A FORMER civil service commissioner and controller of BBC Radio 4 has mounted a robust defence of Scotland’s top civil servant following a series of complaints from opposition leaders that he has promoted SNP policies.
James Boyle, who sat on the commission charged with appointing Britain’s senior civil servants, said that attacks on Alex Salmond’s permanent secretary Sir Peter Housden did an “injustice” to the civil servant in the run-up to the independence referendum.
Mr Boyle, writing in The Scotsman today in a personal capacity, makes a strongly worded defence of the permanent secretary, after a series of internal memos from Sir Peter to civil servants were made public in the aftermath of the SNP’s landslide election victory last May.
Sir Peter, who earns £185,000 a year, wrote to staff claiming the constitutional question had moved on from the UK coalition’s plans to devolve more power to Holyrood, saying: “It is remarkable how the terms of this debate have changed irrevocably in just three weeks. Calman and the status quo now seem lost in the mists of time.”
Mr Boyle, who is also a former Scottish Arts Council chairman, dismisses what he claimed were “personal attacks” on Sir Peter for his use of Twitter to communicate with civil service staff, and suggests that some critics of the civil servant wanted to “force him from the job”.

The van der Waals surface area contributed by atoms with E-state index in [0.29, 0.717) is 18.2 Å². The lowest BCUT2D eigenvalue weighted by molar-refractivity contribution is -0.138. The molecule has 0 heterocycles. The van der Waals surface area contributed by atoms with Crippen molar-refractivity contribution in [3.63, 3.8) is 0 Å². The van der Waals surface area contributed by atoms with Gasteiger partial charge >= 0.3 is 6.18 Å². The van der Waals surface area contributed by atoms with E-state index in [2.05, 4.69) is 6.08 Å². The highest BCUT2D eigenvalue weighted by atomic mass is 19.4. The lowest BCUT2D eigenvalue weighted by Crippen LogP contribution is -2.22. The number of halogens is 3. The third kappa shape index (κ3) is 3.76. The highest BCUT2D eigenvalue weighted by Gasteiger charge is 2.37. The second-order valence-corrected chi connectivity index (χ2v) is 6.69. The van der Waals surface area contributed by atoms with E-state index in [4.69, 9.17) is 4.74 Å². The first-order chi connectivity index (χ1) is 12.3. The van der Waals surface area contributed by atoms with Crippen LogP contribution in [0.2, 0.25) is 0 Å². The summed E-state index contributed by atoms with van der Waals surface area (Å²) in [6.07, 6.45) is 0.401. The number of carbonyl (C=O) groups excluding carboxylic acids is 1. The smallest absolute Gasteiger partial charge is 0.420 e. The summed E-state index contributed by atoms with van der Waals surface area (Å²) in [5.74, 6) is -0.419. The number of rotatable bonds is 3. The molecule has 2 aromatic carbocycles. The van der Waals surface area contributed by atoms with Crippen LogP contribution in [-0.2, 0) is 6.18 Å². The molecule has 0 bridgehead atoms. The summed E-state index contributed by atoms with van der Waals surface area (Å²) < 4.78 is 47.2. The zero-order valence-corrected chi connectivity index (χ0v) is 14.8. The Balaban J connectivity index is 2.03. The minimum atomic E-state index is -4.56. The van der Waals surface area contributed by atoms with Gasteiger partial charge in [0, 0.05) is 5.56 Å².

He writes: “His messages were in fact notes from the leader to the troops, humanising a job often thought to be held by the unapproachable.
“He’s a modern leader using a throwaway medium to keep his staff close to him. In his memo, Sir Peter said of the drama: ‘To my mind, it does genuinely speak to our present condition as a nation.’”
Mr Boyle goes on to defend Sir Peter’s strategy of preparing government departments for independence “if the majority want that” in a referendum.
He writes: “They must prepare for both ‘yes’ and ‘no’ outcomes after the referendum on independence. Our non-partisan civil service has a duty to us, the citizens, to be ready to administer on behalf of any government – including an independent one that we choose.”
Sir Peter’s memos to staff led to official complaints being lodged with Sir Gus O’Donnell, the Cabinet secretary and head of the UK civil service, that he had broken the civil service code. The then Scottish Labour and Conservative leaders Iain Gray and Annabel Goldie lodged the complaints along with Lib Dem Willie Rennie last year, although Sir Peter was later cleared.
Brian Adam, Scotland’s minister for parliamentary business, said that Mr Boyle’s intervention showed that the attacks on Sir Peter by opposition politicians had backfired. He said: “Mr Boyle has got this spot on and it’s a much more reasoned judgment than the ludicrous attacks made by the opposition parties.”